Gypsum Or POP: Which Is A Superior False Ceiling?
False ceilings have become an integral part of home construction adding beauty to the home along with keeping away excess heat, cold and noise from your abode. These are also essential for concealing electrical wires and installing a central air-conditioning system. However, a false ceiling can be durable only when a quality material is chosen. Gypsum boards and Plaster of Paris (POP) are two of the most commonly used materials for creating a false ceiling. While both have gypsum as a base, the two are different from each other. Here we list the pros and cons of these two false ceiling materials to help you make a guided choice.
As the name suggests, these are made of gypsum, a hydrated calcium sulphate, has the quality of withstanding for a long time. Gypsum boards, that come in a prefabricated form, are manufactured in a factory and assembled on the site using metal frames. These are largely used in spaces that require a centrally air-conditioned system.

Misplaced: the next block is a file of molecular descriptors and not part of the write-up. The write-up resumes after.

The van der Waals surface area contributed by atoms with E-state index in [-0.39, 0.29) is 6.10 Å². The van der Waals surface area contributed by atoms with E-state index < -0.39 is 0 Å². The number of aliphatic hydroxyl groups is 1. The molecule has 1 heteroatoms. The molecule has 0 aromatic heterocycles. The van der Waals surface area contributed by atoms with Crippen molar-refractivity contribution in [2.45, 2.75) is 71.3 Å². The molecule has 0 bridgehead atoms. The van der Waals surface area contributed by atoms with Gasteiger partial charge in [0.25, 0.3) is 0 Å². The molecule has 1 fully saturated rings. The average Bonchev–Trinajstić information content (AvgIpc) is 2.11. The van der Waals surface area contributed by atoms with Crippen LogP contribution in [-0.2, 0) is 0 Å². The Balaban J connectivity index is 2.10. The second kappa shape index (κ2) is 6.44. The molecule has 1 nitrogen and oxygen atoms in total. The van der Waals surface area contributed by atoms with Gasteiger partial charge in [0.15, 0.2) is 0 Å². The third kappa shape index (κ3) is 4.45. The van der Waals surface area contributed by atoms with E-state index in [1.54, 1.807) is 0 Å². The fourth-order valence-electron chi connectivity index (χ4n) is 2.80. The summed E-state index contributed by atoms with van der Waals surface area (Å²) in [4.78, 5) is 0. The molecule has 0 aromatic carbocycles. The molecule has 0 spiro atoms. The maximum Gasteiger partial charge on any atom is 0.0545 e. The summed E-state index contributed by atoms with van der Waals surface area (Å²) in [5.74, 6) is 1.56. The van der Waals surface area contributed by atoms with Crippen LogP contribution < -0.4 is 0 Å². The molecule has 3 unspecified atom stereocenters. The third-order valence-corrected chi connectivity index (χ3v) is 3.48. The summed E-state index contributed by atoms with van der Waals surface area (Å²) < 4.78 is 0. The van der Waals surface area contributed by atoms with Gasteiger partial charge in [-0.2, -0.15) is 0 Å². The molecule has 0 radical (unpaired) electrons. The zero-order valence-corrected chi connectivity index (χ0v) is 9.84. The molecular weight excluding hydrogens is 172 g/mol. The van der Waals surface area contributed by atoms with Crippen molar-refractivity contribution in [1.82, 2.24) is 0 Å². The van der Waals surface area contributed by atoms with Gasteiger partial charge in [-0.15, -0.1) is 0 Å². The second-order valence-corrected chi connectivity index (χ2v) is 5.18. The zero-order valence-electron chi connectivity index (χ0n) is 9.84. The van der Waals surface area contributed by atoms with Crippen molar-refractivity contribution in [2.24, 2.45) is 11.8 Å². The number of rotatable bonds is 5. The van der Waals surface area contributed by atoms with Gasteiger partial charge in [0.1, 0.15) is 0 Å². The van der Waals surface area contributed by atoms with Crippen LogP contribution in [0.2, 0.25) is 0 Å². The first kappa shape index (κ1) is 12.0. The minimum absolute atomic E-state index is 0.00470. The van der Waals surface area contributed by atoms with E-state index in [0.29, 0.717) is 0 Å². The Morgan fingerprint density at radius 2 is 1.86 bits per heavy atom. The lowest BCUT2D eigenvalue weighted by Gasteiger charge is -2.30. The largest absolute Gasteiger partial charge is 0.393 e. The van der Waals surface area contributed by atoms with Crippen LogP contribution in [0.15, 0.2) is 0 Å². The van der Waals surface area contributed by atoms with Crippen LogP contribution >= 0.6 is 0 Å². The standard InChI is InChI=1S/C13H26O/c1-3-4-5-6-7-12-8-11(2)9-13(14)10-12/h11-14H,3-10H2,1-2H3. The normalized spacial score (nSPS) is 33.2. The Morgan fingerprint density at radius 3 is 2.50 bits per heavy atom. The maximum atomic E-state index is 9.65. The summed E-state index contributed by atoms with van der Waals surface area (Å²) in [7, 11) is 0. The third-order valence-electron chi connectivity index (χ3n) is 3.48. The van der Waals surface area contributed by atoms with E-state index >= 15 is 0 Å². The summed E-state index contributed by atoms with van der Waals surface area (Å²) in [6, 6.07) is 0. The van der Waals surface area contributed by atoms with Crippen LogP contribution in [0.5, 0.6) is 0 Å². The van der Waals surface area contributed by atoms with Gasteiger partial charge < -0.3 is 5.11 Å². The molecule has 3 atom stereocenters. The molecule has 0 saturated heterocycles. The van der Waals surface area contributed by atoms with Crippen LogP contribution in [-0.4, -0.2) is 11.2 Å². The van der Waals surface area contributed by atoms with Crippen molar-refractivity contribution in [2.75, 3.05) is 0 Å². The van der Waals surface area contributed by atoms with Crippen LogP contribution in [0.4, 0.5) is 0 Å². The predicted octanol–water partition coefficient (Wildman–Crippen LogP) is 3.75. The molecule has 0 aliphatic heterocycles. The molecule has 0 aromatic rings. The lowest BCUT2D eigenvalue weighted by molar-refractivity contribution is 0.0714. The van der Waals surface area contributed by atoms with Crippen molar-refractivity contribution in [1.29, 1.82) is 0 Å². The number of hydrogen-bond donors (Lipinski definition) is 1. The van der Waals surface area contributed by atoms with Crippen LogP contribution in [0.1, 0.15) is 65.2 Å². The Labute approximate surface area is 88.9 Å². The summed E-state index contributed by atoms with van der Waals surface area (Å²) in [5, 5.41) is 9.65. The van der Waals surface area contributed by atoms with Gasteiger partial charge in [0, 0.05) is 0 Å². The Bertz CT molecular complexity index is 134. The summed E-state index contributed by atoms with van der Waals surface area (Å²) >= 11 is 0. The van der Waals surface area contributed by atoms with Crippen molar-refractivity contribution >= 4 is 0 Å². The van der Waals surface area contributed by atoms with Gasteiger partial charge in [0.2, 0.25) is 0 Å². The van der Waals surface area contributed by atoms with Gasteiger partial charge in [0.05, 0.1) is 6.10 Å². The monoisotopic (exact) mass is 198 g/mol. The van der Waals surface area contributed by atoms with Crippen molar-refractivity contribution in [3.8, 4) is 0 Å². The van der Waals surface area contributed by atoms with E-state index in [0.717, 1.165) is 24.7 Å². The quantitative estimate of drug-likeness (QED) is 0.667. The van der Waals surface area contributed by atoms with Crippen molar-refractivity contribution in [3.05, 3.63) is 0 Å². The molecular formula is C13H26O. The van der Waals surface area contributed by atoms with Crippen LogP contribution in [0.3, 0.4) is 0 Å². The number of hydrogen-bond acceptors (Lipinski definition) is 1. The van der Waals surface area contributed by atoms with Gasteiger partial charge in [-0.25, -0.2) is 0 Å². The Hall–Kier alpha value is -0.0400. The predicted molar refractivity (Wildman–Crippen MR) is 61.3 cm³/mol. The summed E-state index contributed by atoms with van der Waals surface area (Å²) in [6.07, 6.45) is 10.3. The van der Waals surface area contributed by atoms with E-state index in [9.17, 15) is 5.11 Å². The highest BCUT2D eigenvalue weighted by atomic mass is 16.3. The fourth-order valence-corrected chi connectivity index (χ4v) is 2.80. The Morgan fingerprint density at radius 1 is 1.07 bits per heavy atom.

Gypsum boards are easy to install and clean.
These boards can provide a seamless look to your ceiling without too many joints.
Since these are manufactured in factory machines, the consistency of the product’s finish and quality is maintained.
However, easy to install, it can be a cumbersome process to uninstall these boards. Repairing these means that the complete ceiling will have to be broken down.
With time moisture seeps into gypsum boards through leaking roofs or air conditioning pipes. This could result in fungal growth in the ceiling or even cause deshaping of the boards. To avoid this opt for moisture resistant boards.
Gypsum boards are expensive than POP.
Also read: 5 False Ceiling Designs For Indian Homes
Made of gypsum, POP ceilings can be designed based on the choice of the homeowner. Available in powdered form, the paste is made to design the ceiling. The paste made mixing the powder with water is applied to chicken mesh for it stay afloat.
POP is highly durable and can sustain for years without any wear or tear.
Unlike gypsum boards, POP can be moulded in various designs and is flexible to apply on the corners.
POP is also 25-40 per cent cheaper than gypsum boards.
Until and unless skilled labour is working on a POP design, the finesse with which gypsum boards are manufactured cannot be achieved.
In case of POP, there is a lot of wastage of mixture. It can make the site messy.
The POP has to be perfectly dry for it to be installed.